has been allowed in his official capacity to manage its affairs, his authority to so, and for a long time. Doubts were first thrown on the way only when the
represent the corporation may be implied from the manner in which he has contracts turned out to be unprofitable for NACOCO.
been permitted by the directors to manage its business."[29]
Rightfully had it been said that bad faith does not simply connote bad
judgment or negligence; it imports a dishonest purpose or some moral
In the case at bar, the practice of the corporation has been to allow its general obliquity and conscious doing of wrong; it means breach of a known duty thru
manager to negotiate and execute contracts in its copra trading activities for some motive or interest or ill will; it partakes of the nature of
and in NACOCO's behalf without prior board approval. If the by-laws were to fraud.[34] Applying this precept to the given facts herein, we find that there was
be literally followed, the board should give its stamp of prior approval on all no "dishonest purpose", or "some moral obliquity", or "conscious doing of
corporate contracts. But that board itself, by its acts and through acquiescence wrong", or "breach of a known duty", or "some motive or interest or ill will"
practically laid aside the by-law requirement of prior approval. that "partakes of the nature of fraud."
Under the given circumstances, the Kalaw contracts are valid corporate acts. Nor was it even intimated here that the NACOCO directors acted for personal
reasons, or to serve their own private interests, or to pocket money at the
4. But if more were required, we need but turn to the board's ratification of the
expense of the corporation.[35] We have had occasion to affirm that bad faith
contracts in dispute on January 30, 1948, though it is our (and the lower
contemplates a "state of mind affirmatively operating with furtive design or
court's) belief that ratification here is nothing more than a mere formality.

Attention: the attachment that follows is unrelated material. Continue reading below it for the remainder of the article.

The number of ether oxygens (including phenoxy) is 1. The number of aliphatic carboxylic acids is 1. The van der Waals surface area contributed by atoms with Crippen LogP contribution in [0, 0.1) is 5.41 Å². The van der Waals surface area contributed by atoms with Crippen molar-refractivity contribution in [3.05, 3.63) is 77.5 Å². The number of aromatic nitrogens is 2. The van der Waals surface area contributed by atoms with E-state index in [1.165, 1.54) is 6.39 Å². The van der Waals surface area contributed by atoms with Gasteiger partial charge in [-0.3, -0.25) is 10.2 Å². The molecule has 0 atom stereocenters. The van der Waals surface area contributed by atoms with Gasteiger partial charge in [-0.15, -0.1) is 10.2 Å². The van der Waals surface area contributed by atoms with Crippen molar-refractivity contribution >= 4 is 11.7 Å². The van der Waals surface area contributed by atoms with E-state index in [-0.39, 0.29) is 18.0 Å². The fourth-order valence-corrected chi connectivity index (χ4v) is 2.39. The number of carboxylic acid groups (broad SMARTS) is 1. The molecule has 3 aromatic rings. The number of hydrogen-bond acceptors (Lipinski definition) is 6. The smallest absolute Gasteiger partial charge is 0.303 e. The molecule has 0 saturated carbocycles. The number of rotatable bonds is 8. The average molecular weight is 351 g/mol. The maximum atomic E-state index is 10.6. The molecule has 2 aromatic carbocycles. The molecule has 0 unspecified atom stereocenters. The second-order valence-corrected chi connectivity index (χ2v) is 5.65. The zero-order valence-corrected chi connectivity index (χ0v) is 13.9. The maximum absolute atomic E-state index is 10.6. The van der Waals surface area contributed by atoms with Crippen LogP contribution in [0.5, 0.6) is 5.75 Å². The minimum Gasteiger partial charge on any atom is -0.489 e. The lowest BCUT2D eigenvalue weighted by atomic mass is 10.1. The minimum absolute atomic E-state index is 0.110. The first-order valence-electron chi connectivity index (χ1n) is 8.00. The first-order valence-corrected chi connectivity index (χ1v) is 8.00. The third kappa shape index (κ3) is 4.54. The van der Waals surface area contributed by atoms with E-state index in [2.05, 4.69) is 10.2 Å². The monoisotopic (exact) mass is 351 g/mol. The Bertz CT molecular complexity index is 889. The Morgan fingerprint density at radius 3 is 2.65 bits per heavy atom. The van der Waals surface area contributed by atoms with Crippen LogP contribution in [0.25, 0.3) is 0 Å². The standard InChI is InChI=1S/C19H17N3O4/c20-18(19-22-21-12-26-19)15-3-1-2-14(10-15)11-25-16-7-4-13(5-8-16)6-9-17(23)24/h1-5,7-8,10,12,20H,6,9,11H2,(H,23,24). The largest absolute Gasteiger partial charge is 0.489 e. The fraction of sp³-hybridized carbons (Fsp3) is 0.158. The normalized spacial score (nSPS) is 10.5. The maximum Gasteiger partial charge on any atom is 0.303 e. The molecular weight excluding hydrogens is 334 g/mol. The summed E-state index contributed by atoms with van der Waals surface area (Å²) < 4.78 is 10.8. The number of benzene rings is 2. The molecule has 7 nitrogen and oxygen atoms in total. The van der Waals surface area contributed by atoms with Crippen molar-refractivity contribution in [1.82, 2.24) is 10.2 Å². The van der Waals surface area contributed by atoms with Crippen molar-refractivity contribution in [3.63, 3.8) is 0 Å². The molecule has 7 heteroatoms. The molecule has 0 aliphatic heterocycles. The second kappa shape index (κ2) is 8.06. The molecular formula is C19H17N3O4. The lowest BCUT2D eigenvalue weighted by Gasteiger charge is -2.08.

with some motive of self-interest or ill will or for ulterior purpose."[36] Briggs
Authorities, great in number, are one in the idea that "ratification by a vs. Spaulding, 141 U.S. 132, 148-149, 35 L. ed. 662, 669, quotes with approval
corporation of an unauthorized act or contract by its officers or others relates from Judge Sharswood (in Spering's App., 71 Pa. 11), the following: "Upon a
back to the time of the act or contract ratified, and is equivalent to original close examination of all the reported cases, although there are many dicta not
authority;" and that "[t]he corporation and the other party to the transaction easily reconcilable, yet I have found no judgment or decree which has held
are in precisely the same position as if the act or contract had been authorized directors to account, except when they have themselves been personally guilty
at the time."[30] The language of one case is expressive: "The adoption or of some fraud on the corporation, or have known and connived at some fraud
ratification of a contract by a corporation is nothing more nor less than the in others, or where such fraud might have been prevented had they given
making of an original contract. The theory of corporate ratification ordinary attention to their duties. x xx." Plaintiff did not even dare charge its
is predicated on the right of a corporation to contract, and any ratification or defendant-directors with any of these malevolent acts.
adoption is equivalent to a grant of prior authority."[31]
Obviously, the board thought that to jettison Kalaw's contracts would
Indeed, our law pronounces that "[r]atification cleanses the contract from all contravene basic dictates of fairness. They did not think of raising their voice
its defects from the moment it was constituted."[32] By corporate confirmation, in protest against past contracts which brought in enormous profits to the
the contracts executed by Kalaw are thus purged of whatever vice or defect corporation. By the same token, fair dealing disagrees with the idea that